The Morning After: Nintendo’s Switch turns five

A true surprise hit.


Nintendo’s return to form, after the miss that was the Wii U, has been impressive. The Switch, equal parts home console and handheld, has been a huge hit for the company and recently surpassed the Wii to become Nintendo’s best-selling console. The hardware — underpowered in specs compared to the competition — has proved flexible and powerful enough, and Nintendo has crushed it with the games. With Zelda: Breath of the Wild, which landed shortly after the console launched, players got not only the best Zelda game in years but arguably (don't come for me) the best Zelda game. Period.

To celebrate its fifth birthday, we’ve pulled together the best games that have cemented the Switch as the versatile, family-friendly console that’s still going strong. Who needs a Switch Pro?

(Me, I do.)

— Mat Smith


The first season of Picard was controversial, to say the least. Many fans were happy to see old friends again; others weren’t so thrilled at the bleak future of Starfleet and the Federation. So Star Trek did what Star Trek does: time travel! Our early preview contains moderate spoilers for the first three episodes of Star Trek: Picard season two.

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Netflix has been the victim of two big on-set robberies in two days. On February 24th, $200,000 worth of antique props were reportedly stolen after thieves broke into vehicles used for production of The Crown. And just a day later, 20 thieves with covered faces broke on to the set of Lupin, in a northwest Paris suburb. The thieves apparently set off mortar-style fireworks before making off with the equipment.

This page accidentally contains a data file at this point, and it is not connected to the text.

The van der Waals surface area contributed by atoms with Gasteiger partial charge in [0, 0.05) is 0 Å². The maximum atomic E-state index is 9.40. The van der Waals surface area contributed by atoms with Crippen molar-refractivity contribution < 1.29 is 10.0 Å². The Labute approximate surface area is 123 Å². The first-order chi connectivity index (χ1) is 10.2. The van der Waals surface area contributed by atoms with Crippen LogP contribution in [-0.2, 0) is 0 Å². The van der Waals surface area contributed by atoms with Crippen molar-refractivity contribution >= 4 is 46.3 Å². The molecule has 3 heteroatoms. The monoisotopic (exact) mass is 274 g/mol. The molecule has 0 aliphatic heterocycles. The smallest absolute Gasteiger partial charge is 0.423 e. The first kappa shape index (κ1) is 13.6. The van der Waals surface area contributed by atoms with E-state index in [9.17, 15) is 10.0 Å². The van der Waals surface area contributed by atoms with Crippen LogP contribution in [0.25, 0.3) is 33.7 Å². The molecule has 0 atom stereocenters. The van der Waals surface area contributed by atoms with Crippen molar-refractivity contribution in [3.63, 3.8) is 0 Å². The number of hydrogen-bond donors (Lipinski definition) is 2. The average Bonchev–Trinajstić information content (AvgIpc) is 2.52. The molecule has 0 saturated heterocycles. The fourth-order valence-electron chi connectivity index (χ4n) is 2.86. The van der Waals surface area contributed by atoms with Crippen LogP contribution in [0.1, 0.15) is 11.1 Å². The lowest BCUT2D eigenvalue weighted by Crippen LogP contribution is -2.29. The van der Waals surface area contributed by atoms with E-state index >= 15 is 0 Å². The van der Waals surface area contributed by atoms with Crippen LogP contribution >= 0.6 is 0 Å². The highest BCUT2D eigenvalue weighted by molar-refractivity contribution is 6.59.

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Samsung may have limited the performance of a large number of apps on its Galaxy smartphones. There are claims it’s been using something called the Game Optimizing Service (GOS) to throttle up to 10,000 apps (likely to save battery life), including many that have nothing to do with gaming, like Netflix, TikTok and, er, Microsoft Office. However, it isn’t throttling benchmarking apps.

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A company called Cana has revealed what it's calling the planet's first "molecular beverage printer." The idea is that, using a single cartridge of flavorings, the machine can mix one of thousands of beverages, including juice, soft drinks, iced coffee, sports drinks, wine and cocktails. The notion seems to be it can manufacture most drinks from a water base, adding in what differentiates orange juice from, say, a latte. The system uses a "novel microfluidic liquid dispense technology" to mix the beverages. The pricing is unusual, too. After paying for the machine (early adopters can bag one for $499), you have to pay for each drink. Each costs between 29 cents and $3, though Cana claims the average price will be lower than bottled beverages at retailers.

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